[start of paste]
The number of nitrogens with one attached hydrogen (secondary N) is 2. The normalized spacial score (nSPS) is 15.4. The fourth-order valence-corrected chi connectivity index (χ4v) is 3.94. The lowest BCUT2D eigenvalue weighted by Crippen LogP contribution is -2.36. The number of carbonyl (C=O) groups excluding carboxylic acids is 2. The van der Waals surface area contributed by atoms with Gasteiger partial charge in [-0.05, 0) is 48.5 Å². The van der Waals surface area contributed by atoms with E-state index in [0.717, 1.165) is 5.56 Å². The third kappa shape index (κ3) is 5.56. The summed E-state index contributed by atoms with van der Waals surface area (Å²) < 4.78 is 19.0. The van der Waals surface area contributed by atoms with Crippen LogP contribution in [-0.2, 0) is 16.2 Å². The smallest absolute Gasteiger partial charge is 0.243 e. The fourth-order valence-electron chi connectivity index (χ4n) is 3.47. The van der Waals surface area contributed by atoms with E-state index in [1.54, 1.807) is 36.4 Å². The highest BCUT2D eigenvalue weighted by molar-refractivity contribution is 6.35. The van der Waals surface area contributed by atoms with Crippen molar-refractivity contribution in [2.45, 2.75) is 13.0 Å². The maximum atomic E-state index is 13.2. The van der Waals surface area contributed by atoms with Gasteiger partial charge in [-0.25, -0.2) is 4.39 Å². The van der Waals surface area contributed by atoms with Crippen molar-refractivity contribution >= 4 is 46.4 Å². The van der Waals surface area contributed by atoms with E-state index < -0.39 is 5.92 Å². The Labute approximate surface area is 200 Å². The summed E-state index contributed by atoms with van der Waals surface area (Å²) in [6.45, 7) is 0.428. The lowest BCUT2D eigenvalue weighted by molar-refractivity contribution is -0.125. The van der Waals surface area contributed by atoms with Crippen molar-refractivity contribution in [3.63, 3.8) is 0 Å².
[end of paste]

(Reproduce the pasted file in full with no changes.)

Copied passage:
The number of nitrogens with one attached hydrogen (secondary N) is 2. The normalized spacial score (nSPS) is 15.4. The fourth-order valence-corrected chi connectivity index (χ4v) is 3.94. The lowest BCUT2D eigenvalue weighted by Crippen LogP contribution is -2.36. The number of carbonyl (C=O) groups excluding carboxylic acids is 2. The van der Waals surface area contributed by atoms with Gasteiger partial charge in [-0.05, 0) is 48.5 Å². The van der Waals surface area contributed by atoms with E-state index in [0.717, 1.165) is 5.56 Å². The third kappa shape index (κ3) is 5.56. The summed E-state index contributed by atoms with van der Waals surface area (Å²) < 4.78 is 19.0. The van der Waals surface area contributed by atoms with Crippen LogP contribution in [-0.2, 0) is 16.2 Å². The smallest absolute Gasteiger partial charge is 0.243 e. The fourth-order valence-electron chi connectivity index (χ4n) is 3.47. The van der Waals surface area contributed by atoms with E-state index in [1.54, 1.807) is 36.4 Å². The highest BCUT2D eigenvalue weighted by molar-refractivity contribution is 6.35. The van der Waals surface area contributed by atoms with Crippen molar-refractivity contribution in [2.45, 2.75) is 13.0 Å². The maximum atomic E-state index is 13.2. The van der Waals surface area contributed by atoms with Gasteiger partial charge in [-0.25, -0.2) is 4.39 Å². The van der Waals surface area contributed by atoms with Crippen molar-refractivity contribution >= 4 is 46.4 Å². The van der Waals surface area contributed by atoms with E-state index < -0.39 is 5.92 Å². The Labute approximate surface area is 200 Å². The summed E-state index contributed by atoms with van der Waals surface area (Å²) in [6.45, 7) is 0.428. The lowest BCUT2D eigenvalue weighted by molar-refractivity contribution is -0.125. The van der Waals surface area contributed by atoms with Crippen molar-refractivity contribution in [3.63, 3.8) is 0 Å².